Ricotta Cheesecake

There is almost nothing more luscious than a cheesecake, am I right? Thick and creamy, sweet and slightly tangy…the perfect canvas for any flavor you are craving, be it chocolate, caramel, or even cherries.

But if you are anything like me, heavy-laden slices of cheesecake just don’t make good summer fare. That’s why, when I found a recipe for ricotta cheesecake, the cream cheese cake’s skinnier cousin, in Ready for Dessert, I immediately went out and bought an obscene amount of ricotta cheese so I could try it. Why not have your cake and eat it too?

Now, before you get all excited about eating a guilt-free cheesecake, let me warn you that the ricotta version is more like a custard than a cheesecake. It is much less dense, though still creamy, and still a good canvas for your favorite add-ins. David Lebovitz suggested adding fruits…which I, of course, ignored.

I tried out two versions of this recipe. The first aimed to see whether I could sacrifice any of the dairy fats and still result in a cheesecake that was creamy enough to substitute for the New York-style cheesecake I am used to. I used part-skim ricotta and added extra flour to compensate for the extra liquid in the cheese. That version was fine, though a bit crumbier than I would have liked. But the second version, which was more true to David Lebovitz’s recipe, was a delight.

One of my friends who is a professional pastry chef once mentioned using her “mental taster” before making anything to decide whether she wanted to change any of the ingredients. I took some liberties with the original recipe, because my own mental taster told me to, but I will note some of the main changes here in case your mental taster would like the fruitier version.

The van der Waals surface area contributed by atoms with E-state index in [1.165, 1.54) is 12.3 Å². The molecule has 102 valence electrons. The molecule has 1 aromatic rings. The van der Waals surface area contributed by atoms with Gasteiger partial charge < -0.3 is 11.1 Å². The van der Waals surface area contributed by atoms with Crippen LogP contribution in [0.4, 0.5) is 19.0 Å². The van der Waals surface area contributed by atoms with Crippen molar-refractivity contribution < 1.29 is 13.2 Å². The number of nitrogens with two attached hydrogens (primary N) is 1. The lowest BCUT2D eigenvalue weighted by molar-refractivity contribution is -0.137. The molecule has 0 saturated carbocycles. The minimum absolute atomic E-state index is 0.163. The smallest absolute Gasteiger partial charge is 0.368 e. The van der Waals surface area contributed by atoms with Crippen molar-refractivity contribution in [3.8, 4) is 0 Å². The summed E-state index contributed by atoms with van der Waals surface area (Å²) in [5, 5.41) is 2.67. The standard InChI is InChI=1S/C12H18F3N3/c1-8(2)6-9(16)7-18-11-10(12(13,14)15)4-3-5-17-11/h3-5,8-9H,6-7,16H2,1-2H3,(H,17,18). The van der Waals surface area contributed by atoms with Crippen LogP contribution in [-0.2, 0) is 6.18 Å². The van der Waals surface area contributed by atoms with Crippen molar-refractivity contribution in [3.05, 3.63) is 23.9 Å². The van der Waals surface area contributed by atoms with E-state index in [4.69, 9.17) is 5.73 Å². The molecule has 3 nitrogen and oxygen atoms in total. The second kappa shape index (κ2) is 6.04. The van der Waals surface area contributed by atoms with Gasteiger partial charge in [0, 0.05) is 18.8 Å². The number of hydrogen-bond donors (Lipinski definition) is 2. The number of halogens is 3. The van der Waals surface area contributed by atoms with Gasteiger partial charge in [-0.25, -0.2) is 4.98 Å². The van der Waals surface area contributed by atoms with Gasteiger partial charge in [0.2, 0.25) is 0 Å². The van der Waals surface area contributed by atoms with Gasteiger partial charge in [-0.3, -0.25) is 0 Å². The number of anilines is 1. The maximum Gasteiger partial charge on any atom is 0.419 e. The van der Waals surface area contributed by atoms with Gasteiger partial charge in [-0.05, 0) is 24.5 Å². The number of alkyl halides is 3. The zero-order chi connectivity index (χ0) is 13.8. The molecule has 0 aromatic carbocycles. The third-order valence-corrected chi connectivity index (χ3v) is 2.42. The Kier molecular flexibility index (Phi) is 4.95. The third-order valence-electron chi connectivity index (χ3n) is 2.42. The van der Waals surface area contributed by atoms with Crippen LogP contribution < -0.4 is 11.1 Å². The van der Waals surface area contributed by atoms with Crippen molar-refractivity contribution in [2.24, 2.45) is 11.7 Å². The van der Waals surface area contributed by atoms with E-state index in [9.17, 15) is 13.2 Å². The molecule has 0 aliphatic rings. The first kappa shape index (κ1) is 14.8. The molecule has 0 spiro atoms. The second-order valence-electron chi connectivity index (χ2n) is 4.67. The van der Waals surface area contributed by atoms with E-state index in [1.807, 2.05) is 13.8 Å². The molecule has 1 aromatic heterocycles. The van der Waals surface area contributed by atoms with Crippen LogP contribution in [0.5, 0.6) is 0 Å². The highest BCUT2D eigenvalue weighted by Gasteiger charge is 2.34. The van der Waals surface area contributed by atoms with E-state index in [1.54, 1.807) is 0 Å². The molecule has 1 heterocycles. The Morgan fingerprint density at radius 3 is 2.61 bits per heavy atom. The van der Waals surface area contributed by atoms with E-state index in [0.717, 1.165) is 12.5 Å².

Start out by stirring together the ricotta, cream, and sugar. Don’t over-stir or the cake will crack when it comes out of the oven, but do try to reach a creamy consistency.

Stir in the eggs one at a time. Make sure to scrape the sides of the bowl well so everything gets properly mixed.

Stir in the cinnamon, flour, lemon zest, and vanilla extract. Here is where I majorly diverged from the original recipe: David Lebovitz started out with a raisin and port reduction, which he mixed in here. He also used crushed anise seeds instead of cinnamon, and orange zest rather than lemon. I wanted to go for a flavor more similar to a traditional creamy-tart cheesecake, like what I’m used to, so I stayed away from the stronger flavors and the fruit.

Pour the cheesecake batter into a prepared pan and bake for about 1 hour, until just set. I pulled mine out a few minutes before the hour was done, and the cake was very moist but maybe slightly less firm than I would have liked.

Right after removing from the oven, run a knife around the edge of the pan to loosen the cake. Let the cheesecake cool on a wire rack, then store, covered, in the refrigerator until ready to serve. This cheesecake would be great with toppings like whipped cream, a drizzle of chocolate or caramel, or even fresh fruit if you like that sort of thing. I ate mine plain and enjoyed it so much that I had another slice. After all…it is low-cal and low-fat…

Crustless Ricotta Cheesecake

adapted from Ready for Dessert
serves 12–16

2 lbs. whole milk ricotta
¼ cup heavy cream
⅔ cup sugar
5 eggs, room temperature
½ tsp. cinnamon
1 tbsp. flour
1 tsp. lemon zest
2 tsp. vanilla extract

Preheat oven to 350°. Grease the bottom and sides of a 9½″ springform pan. Flour the bottom only.
Mix together the ricotta, cream, and sugar until smooth. Do not overmix, lest the cheesecake crack in the oven.
Add the eggs, one at a time, stirring just until combined, and scraping the edges of the bowl after each addition.
Sift the cinnamon and flour together and stir into the batter. Stir in the lemon zest and vanilla.
Pour the batter into the prepared springform pan. Set the pan on top of a cookie sheet to catch any drips.
Bake for 1 hour, or until just set. Check the cheesecake starting at about 50 minutes. Take it out as soon as the center is set.
Cool the cheesecake to room temperature on a wire rack. Cover and store in the refrigerator until ready to serve.


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  1. Sarah - May 27, 2011 Reply

    Making this as soon as I can!

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